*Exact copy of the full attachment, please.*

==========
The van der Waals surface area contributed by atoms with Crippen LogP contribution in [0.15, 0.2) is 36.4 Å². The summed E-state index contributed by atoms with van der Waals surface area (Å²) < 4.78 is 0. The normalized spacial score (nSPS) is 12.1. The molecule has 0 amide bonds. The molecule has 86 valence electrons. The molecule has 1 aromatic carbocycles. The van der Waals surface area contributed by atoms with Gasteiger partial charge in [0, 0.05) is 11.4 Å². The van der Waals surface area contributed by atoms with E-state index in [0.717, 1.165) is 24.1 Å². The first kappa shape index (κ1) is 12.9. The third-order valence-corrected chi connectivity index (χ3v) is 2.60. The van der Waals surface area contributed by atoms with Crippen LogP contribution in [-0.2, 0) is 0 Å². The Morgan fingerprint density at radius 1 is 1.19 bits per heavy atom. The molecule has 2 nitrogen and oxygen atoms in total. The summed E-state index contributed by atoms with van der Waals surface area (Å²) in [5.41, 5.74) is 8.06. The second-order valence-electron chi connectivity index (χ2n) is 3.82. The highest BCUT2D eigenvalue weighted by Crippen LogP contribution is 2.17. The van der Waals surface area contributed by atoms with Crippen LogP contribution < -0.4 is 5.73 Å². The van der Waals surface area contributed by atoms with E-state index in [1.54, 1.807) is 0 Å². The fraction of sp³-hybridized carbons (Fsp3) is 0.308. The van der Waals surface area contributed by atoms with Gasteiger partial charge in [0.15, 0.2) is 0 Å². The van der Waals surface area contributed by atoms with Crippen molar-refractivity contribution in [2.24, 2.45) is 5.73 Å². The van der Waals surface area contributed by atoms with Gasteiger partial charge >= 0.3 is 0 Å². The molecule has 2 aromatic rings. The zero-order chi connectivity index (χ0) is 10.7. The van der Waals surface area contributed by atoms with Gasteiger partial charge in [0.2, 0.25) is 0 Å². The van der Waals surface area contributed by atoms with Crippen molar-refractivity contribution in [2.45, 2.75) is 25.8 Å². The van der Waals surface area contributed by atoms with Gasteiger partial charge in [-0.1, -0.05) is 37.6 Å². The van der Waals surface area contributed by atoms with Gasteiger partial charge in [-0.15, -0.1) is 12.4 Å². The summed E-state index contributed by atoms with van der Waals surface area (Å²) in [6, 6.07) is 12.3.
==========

The van der Waals surface area contributed by atoms with Crippen LogP contribution in [0.15, 0.2) is 36.4 Å². The summed E-state index contributed by atoms with van der Waals surface area (Å²) < 4.78 is 0. The normalized spacial score (nSPS) is 12.1. The molecule has 0 amide bonds. The molecule has 86 valence electrons. The molecule has 1 aromatic carbocycles. The van der Waals surface area contributed by atoms with Gasteiger partial charge in [0, 0.05) is 11.4 Å². The van der Waals surface area contributed by atoms with E-state index in [0.717, 1.165) is 24.1 Å². The first kappa shape index (κ1) is 12.9. The third-order valence-corrected chi connectivity index (χ3v) is 2.60. The van der Waals surface area contributed by atoms with Crippen LogP contribution in [-0.2, 0) is 0 Å². The Morgan fingerprint density at radius 1 is 1.19 bits per heavy atom. The molecule has 2 nitrogen and oxygen atoms in total. The summed E-state index contributed by atoms with van der Waals surface area (Å²) in [5.41, 5.74) is 8.06. The second-order valence-electron chi connectivity index (χ2n) is 3.82. The highest BCUT2D eigenvalue weighted by Crippen LogP contribution is 2.17. The van der Waals surface area contributed by atoms with Crippen LogP contribution < -0.4 is 5.73 Å². The van der Waals surface area contributed by atoms with E-state index in [1.54, 1.807) is 0 Å². The fraction of sp³-hybridized carbons (Fsp3) is 0.308. The van der Waals surface area contributed by atoms with Gasteiger partial charge in [0.15, 0.2) is 0 Å². The van der Waals surface area contributed by atoms with Crippen molar-refractivity contribution in [2.24, 2.45) is 5.73 Å². The van der Waals surface area contributed by atoms with Gasteiger partial charge >= 0.3 is 0 Å². The molecule has 2 aromatic rings. The zero-order chi connectivity index (χ0) is 10.7. The van der Waals surface area contributed by atoms with Gasteiger partial charge in [0.2, 0.25) is 0 Å². The van der Waals surface area contributed by atoms with Crippen molar-refractivity contribution in [2.45, 2.75) is 25.8 Å². The van der Waals surface area contributed by atoms with Gasteiger partial charge in [-0.1, -0.05) is 37.6 Å². The van der Waals surface area contributed by atoms with Gasteiger partial charge in [-0.15, -0.1) is 12.4 Å². The summed E-state index contributed by atoms with van der Waals surface area (Å²) in [6, 6.07) is 12.3.